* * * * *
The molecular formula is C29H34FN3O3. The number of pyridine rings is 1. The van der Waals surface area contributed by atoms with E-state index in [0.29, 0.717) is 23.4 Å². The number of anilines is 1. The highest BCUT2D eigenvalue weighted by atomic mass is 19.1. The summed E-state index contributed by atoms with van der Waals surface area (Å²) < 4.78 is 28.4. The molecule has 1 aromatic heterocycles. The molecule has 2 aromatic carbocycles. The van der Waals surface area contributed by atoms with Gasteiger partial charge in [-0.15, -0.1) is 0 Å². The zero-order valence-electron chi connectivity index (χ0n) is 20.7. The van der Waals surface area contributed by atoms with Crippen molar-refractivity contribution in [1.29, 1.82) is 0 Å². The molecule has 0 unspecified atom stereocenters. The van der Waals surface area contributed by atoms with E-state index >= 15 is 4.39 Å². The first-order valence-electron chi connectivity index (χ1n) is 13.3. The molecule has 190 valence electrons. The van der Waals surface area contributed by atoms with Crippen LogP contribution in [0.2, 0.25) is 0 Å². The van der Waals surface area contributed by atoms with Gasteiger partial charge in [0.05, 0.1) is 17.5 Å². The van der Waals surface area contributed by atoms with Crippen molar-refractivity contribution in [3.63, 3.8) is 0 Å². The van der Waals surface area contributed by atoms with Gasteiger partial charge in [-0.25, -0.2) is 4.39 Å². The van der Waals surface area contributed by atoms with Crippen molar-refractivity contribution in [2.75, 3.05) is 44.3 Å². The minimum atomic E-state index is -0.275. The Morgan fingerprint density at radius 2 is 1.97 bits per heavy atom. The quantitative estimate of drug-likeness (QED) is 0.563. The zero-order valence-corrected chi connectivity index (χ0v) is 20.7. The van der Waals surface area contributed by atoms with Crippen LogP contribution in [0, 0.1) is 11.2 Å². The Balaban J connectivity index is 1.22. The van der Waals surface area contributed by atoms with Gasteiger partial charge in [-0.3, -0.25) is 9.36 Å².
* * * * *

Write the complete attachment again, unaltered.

The molecular formula is C29H34FN3O3. The number of pyridine rings is 1. The van der Waals surface area contributed by atoms with E-state index in [0.29, 0.717) is 23.4 Å². The number of anilines is 1. The highest BCUT2D eigenvalue weighted by atomic mass is 19.1. The summed E-state index contributed by atoms with van der Waals surface area (Å²) < 4.78 is 28.4. The molecule has 1 aromatic heterocycles. The molecule has 2 aromatic carbocycles. The van der Waals surface area contributed by atoms with Gasteiger partial charge in [-0.15, -0.1) is 0 Å². The zero-order valence-electron chi connectivity index (χ0n) is 20.7. The van der Waals surface area contributed by atoms with Crippen molar-refractivity contribution in [1.29, 1.82) is 0 Å². The molecule has 0 unspecified atom stereocenters. The van der Waals surface area contributed by atoms with E-state index >= 15 is 4.39 Å². The first-order valence-electron chi connectivity index (χ1n) is 13.3. The molecule has 190 valence electrons. The van der Waals surface area contributed by atoms with Crippen LogP contribution in [0.2, 0.25) is 0 Å². The van der Waals surface area contributed by atoms with Gasteiger partial charge in [0.05, 0.1) is 17.5 Å². The van der Waals surface area contributed by atoms with Crippen molar-refractivity contribution in [3.63, 3.8) is 0 Å². The van der Waals surface area contributed by atoms with Gasteiger partial charge in [-0.25, -0.2) is 4.39 Å². The van der Waals surface area contributed by atoms with Crippen molar-refractivity contribution in [2.75, 3.05) is 44.3 Å². The minimum atomic E-state index is -0.275. The Morgan fingerprint density at radius 2 is 1.97 bits per heavy atom. The quantitative estimate of drug-likeness (QED) is 0.563. The zero-order valence-corrected chi connectivity index (χ0v) is 20.7. The van der Waals surface area contributed by atoms with Crippen LogP contribution in [0, 0.1) is 11.2 Å². The Balaban J connectivity index is 1.22. The van der Waals surface area contributed by atoms with Gasteiger partial charge in [-0.3, -0.25) is 9.36 Å².